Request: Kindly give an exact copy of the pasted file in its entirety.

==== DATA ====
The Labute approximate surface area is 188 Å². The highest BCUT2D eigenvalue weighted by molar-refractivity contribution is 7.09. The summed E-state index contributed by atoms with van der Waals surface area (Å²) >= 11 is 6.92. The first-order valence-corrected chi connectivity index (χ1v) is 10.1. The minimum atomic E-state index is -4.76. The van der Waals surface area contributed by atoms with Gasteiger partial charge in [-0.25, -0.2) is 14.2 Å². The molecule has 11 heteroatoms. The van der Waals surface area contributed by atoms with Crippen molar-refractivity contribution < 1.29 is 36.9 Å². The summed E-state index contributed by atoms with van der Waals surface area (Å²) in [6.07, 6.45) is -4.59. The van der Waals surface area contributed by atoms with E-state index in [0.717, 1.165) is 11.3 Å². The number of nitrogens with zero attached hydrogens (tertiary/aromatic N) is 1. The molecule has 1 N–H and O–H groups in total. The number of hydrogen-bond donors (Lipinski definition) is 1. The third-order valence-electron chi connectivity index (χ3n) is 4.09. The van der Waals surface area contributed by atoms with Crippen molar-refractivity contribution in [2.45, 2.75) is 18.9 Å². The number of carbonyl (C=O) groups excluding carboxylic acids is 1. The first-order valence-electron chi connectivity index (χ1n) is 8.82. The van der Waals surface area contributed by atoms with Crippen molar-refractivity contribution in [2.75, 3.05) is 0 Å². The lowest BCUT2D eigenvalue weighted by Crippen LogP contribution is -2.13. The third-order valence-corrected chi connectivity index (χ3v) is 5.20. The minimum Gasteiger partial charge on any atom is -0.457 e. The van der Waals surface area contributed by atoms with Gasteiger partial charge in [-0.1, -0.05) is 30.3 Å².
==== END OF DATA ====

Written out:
The Labute approximate surface area is 188 Å². The highest BCUT2D eigenvalue weighted by molar-refractivity contribution is 7.09. The summed E-state index contributed by atoms with van der Waals surface area (Å²) >= 11 is 6.92. The first-order valence-corrected chi connectivity index (χ1v) is 10.1. The minimum atomic E-state index is -4.76. The van der Waals surface area contributed by atoms with Gasteiger partial charge in [-0.25, -0.2) is 14.2 Å². The molecule has 11 heteroatoms. The van der Waals surface area contributed by atoms with Crippen molar-refractivity contribution < 1.29 is 36.9 Å². The summed E-state index contributed by atoms with van der Waals surface area (Å²) in [6.07, 6.45) is -4.59. The van der Waals surface area contributed by atoms with E-state index in [0.717, 1.165) is 11.3 Å². The number of nitrogens with zero attached hydrogens (tertiary/aromatic N) is 1. The molecule has 1 N–H and O–H groups in total. The number of hydrogen-bond donors (Lipinski definition) is 1. The third-order valence-electron chi connectivity index (χ3n) is 4.09. The van der Waals surface area contributed by atoms with Crippen molar-refractivity contribution in [2.45, 2.75) is 18.9 Å². The number of carbonyl (C=O) groups excluding carboxylic acids is 1. The first-order valence-electron chi connectivity index (χ1n) is 8.82. The van der Waals surface area contributed by atoms with Crippen molar-refractivity contribution in [2.75, 3.05) is 0 Å². The lowest BCUT2D eigenvalue weighted by Crippen LogP contribution is -2.13. The third-order valence-corrected chi connectivity index (χ3v) is 5.20. The minimum Gasteiger partial charge on any atom is -0.457 e. The van der Waals surface area contributed by atoms with Gasteiger partial charge in [-0.1, -0.05) is 30.3 Å².